This book presents evidence-based criteria to systematically assess the appropriate use of medical imaging in the emergency department and other acute care settings. Over the last decade, there have been profound changes in the diagnostic testing and work-up of patients presenting to the emergency department with emergent symptoms. One of the most far-reaching changes has been the increased availability, speed, and accuracy of imaging due, in part, to technical improvements in imaging modalities such as CT, MR, and PET. Although the use of high-end imaging has plateaued in general, increased utilization continues in the ED.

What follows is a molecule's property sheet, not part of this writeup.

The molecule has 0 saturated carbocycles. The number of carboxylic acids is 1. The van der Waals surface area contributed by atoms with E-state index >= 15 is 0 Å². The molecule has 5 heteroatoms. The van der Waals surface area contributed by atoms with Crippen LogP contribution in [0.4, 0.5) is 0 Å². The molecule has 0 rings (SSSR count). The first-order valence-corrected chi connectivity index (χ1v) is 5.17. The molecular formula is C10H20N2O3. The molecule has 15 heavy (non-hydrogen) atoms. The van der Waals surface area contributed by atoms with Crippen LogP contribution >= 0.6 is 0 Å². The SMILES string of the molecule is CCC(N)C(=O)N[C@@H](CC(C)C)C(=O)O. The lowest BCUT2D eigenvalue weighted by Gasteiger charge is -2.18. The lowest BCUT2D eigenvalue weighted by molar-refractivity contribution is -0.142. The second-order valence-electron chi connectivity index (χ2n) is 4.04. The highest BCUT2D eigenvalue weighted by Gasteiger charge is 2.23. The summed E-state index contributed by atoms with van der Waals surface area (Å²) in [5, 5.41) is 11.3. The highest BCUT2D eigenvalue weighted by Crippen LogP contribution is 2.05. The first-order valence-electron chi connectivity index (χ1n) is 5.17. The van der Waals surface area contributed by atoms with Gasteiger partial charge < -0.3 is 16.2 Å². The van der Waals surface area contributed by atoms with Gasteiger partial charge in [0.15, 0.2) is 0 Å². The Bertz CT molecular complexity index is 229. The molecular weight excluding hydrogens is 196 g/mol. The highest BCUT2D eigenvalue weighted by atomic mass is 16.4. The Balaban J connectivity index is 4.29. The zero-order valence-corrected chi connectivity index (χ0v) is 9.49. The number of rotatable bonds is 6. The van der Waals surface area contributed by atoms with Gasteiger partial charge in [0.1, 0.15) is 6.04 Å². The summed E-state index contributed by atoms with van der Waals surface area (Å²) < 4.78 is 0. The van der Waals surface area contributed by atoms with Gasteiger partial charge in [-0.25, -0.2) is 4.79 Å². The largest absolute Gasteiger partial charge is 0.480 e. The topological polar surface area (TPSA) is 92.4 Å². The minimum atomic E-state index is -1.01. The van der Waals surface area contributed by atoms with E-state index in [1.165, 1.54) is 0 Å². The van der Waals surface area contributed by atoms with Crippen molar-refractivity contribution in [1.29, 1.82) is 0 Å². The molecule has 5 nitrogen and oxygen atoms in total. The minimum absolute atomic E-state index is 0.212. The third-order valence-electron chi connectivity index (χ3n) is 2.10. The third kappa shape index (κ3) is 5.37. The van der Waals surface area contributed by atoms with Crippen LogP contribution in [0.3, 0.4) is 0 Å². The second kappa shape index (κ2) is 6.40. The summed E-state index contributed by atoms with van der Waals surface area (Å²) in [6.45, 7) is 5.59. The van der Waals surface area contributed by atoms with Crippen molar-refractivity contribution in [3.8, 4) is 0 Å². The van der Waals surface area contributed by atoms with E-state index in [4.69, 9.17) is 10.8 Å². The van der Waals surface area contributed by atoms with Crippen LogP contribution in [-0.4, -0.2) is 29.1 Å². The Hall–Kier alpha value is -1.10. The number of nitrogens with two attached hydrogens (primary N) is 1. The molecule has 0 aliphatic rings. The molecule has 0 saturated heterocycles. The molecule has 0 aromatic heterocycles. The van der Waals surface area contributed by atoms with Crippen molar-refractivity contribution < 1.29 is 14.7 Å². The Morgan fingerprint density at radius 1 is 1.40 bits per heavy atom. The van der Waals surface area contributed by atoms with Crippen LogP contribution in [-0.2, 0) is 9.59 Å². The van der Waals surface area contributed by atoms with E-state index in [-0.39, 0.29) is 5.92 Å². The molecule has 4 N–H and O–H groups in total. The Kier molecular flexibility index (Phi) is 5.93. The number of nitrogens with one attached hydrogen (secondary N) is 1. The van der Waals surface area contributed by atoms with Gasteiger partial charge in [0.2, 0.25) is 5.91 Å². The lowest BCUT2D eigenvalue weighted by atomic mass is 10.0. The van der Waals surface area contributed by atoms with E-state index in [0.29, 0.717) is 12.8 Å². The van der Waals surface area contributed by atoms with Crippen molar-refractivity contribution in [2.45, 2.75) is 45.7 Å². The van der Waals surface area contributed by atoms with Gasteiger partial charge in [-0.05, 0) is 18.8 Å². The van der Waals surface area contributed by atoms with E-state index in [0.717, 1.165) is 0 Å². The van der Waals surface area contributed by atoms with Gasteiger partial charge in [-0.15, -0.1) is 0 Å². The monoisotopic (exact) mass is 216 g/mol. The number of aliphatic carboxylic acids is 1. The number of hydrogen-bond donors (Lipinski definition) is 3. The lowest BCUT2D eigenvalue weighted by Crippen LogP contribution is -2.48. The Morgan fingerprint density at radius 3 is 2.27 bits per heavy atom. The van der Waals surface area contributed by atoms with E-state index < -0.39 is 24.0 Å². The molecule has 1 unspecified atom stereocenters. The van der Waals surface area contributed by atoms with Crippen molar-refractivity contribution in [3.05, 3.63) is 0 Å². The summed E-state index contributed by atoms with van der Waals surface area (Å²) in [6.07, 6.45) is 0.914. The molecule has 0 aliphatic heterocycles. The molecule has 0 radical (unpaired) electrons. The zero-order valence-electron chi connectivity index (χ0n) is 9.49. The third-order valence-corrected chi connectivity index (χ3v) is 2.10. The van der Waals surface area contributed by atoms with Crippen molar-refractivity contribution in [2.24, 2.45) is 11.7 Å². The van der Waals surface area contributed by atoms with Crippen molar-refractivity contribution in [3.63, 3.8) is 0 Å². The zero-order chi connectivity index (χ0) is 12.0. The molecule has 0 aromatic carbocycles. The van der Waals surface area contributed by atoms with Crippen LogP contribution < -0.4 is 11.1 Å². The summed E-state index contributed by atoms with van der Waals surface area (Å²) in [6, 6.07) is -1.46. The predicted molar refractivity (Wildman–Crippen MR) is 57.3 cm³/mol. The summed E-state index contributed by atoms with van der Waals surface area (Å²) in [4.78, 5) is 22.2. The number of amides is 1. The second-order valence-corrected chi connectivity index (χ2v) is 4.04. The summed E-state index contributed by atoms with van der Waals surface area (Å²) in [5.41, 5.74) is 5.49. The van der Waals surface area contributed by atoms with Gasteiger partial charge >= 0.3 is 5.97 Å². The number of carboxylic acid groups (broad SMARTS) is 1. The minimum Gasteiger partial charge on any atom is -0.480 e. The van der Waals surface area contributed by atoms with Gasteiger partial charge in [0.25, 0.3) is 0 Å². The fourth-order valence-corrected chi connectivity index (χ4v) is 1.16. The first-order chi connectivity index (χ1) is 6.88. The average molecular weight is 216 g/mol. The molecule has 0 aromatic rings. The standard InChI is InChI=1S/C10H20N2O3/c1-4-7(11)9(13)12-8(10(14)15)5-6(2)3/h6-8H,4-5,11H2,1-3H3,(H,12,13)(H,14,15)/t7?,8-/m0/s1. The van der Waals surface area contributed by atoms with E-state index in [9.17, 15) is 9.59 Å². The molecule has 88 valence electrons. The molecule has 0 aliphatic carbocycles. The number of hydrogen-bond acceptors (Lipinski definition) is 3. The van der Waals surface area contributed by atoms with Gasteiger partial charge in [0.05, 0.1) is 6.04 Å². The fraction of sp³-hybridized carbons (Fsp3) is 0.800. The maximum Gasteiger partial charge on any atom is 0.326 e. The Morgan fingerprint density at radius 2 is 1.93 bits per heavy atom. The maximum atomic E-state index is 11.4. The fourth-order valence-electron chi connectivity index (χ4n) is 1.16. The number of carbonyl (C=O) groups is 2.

These patients are more acutely ill and there is additional pressure to make an accurate diagnosis as quickly as possible to facilitate prompt disposition or treatment. There is also strong evidence for the beneficial use of imaging in the emergency setting that results in improved patient outcomes. This book answers that need by providing protocols and guidelines for neuroradiological, cardiothoracic, abdominal and pelvic, musculoskeletal, and pediatric imaging are reviewed in terms of the available imaging modalities, diagnostic criteria, and treatment options. Distinguished by its unique focus on evidence-based emergency imaging in adults, children, and special populations, this book is a unique resource for radiologists, emergency medicine physicians, and physicians in other specialties who need to be informed about the most appropriate uses of diagnostic imaging in the emergency care setting.
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